King of the Cannibal Islands, The

DESCRIPTION: Sometimes a ballad about castaways marrying the daughter of the King of the Cannibal Islands, but often degenerates into a quatrain-ballad about the odd events on the islands. The use of the title phrase is characteristic.
AUTHOR: unknown
EARLIEST DATE: before 1839 (broadside, Bodleian Harding B 36(10) View 2 of 2)
KEYWORDS: humorous cannibalism royalty
FOUND IN: US
REFERENCES (1 citation):
Pankake-PHCFSB, p. 195, "The King of the Cannibal Islands" (2 texts, 1 tune)
Roud #15695
BROADSIDES:
Bodleian, Harding B 36(10) View 2 of 2, "The King of the Cannibal Islands," J. Catnach (London), 1813-1838; also Johnson Ballads 536, Harding B 11(322), Harding B 11(1997), Firth c.17(312), Harding B 11(1496), Harding B 11(2830), "[The] King of the Cannibal Islands"
NLScotland, R.B.m.143(147), "The King of the Cannibal Islands," Poet's Box (Glasgow), 1858

CROSS-REFERENCES:
cf."The Settler's Lament (The Beautiful Land of Australia)" (tune)
SAME TUNE:
Hoke Pokee Wonkee Fum (per broadside, NLScotland, R.B.m.143(147))
The Settler's Lament (The Beautiful Land of Australia) (File: PFS101)
Song of a Strike (ADDITIONAL: Jon Raven, _The Urban and Industrial Songs of the Black Country and Birmingham_, Broadside, 1977, pp. 84-85)
NOTES: This doesn't show up in folk songbooks much, but it seems to me that I heard it somewhere in my youth; I suspect it qualifies as a children's folk song. At least, I'm putting it here on that assumption. - RBW
From the commentary for broadside NLScotland RB.m.143(147): "This ballad was written at a high-point of British Imperialism, and is a telling illustration of the superior attitudes which popularly existed among both those Brits who settled abroad, in countries such as Africa, and also among the broadside-buying public back in Scotland. As with another broadside in the National Library of Scotland's collection, 'The Queen of Otaheite', the 'natives' are portrayed as bigamous cannibals, with little regard for Western ways." - BS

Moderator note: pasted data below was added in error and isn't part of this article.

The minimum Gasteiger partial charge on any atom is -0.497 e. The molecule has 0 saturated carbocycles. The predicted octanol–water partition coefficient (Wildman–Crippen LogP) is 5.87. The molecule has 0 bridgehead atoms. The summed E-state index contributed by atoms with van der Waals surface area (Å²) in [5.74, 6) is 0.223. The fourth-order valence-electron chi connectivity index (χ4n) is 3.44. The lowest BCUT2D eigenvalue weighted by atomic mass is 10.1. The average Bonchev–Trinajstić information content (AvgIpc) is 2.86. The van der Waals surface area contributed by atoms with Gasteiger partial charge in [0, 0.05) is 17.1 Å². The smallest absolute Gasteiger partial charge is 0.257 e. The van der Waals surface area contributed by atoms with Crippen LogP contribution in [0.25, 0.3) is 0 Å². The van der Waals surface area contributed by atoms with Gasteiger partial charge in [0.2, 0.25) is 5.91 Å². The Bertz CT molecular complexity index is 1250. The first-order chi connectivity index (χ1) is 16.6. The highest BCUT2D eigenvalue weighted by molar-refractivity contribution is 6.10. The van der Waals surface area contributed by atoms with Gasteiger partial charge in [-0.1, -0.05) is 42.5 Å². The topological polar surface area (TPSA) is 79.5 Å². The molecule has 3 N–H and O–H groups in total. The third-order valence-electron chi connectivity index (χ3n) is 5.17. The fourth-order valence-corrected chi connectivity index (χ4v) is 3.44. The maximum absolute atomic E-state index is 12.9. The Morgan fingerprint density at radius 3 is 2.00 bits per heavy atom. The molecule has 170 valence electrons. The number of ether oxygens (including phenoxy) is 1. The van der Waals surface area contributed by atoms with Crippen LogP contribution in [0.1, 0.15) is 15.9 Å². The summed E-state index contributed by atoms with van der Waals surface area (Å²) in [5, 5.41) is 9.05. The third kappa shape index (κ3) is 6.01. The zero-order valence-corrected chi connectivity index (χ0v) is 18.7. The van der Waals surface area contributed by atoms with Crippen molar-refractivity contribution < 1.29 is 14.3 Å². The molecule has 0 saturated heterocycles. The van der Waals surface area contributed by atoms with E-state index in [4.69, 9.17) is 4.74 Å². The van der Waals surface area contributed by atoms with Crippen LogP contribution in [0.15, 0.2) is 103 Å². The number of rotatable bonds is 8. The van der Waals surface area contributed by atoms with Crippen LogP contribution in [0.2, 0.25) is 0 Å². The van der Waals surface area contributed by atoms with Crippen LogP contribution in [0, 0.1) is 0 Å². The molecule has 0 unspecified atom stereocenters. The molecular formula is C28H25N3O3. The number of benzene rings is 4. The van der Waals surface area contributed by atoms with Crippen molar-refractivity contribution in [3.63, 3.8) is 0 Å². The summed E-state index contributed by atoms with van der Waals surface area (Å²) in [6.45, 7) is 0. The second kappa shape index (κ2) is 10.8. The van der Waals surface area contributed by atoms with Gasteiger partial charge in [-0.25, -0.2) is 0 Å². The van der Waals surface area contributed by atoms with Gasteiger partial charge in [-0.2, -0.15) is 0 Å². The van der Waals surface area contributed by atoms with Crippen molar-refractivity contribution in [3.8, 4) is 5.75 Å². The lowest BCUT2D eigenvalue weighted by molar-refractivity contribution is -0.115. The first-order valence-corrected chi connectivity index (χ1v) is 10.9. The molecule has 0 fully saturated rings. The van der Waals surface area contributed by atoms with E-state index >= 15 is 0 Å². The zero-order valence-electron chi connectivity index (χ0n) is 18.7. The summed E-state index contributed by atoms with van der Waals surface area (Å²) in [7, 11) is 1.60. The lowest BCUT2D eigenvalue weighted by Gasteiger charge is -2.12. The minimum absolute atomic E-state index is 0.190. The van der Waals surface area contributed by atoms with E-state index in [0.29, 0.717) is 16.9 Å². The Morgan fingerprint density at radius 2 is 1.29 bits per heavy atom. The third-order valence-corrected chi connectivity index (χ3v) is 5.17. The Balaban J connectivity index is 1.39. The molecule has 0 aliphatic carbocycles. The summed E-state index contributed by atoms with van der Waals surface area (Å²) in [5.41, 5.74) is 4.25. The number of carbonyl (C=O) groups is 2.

This even though most places referred to as "Cannibal Islands" were in fact under European control by the time the song was written (under the above assumption). The etymology of "Cannibal" in Robert Hendrickson, The Ocean Almanac, Doubleday, 1984, pp. 118-119, derives the name "Cannibal" from "Carib," "Inhabitant of the Caribbean," a formation going back to Columbus -- although cannibals if anything were more common in the Aztec areas of Mexico, as wwell as in the South Seas (recall how Captain Cook died; also the fact that kuru, the laughing sickness, the first known prion disease, spread by eating infected brain tissue -- and was found only in the South Seas).
Most of these places were at one time or another called "Cannibal Islands" -- although hardly any of them had an actual king. It was more common to eat one's enemies than one's subjects (the latter is obviously inefficient -- you run out of subjects fast that way), so cannibalism tends to imply a nearby external enemy. - RBW
Opie-Oxford2 re 227, "Hokey, pokey, whisky, thum": Evidently derived from "King of the Cannibal Islands" by A.W. Humphreys. See broadside [Note however that the NLScotland broadside of 1858 states that the tune comes from "Hokee Pokee Wonkee Fum"] - BS
Last updated in version 3.1
File: PHCFS195

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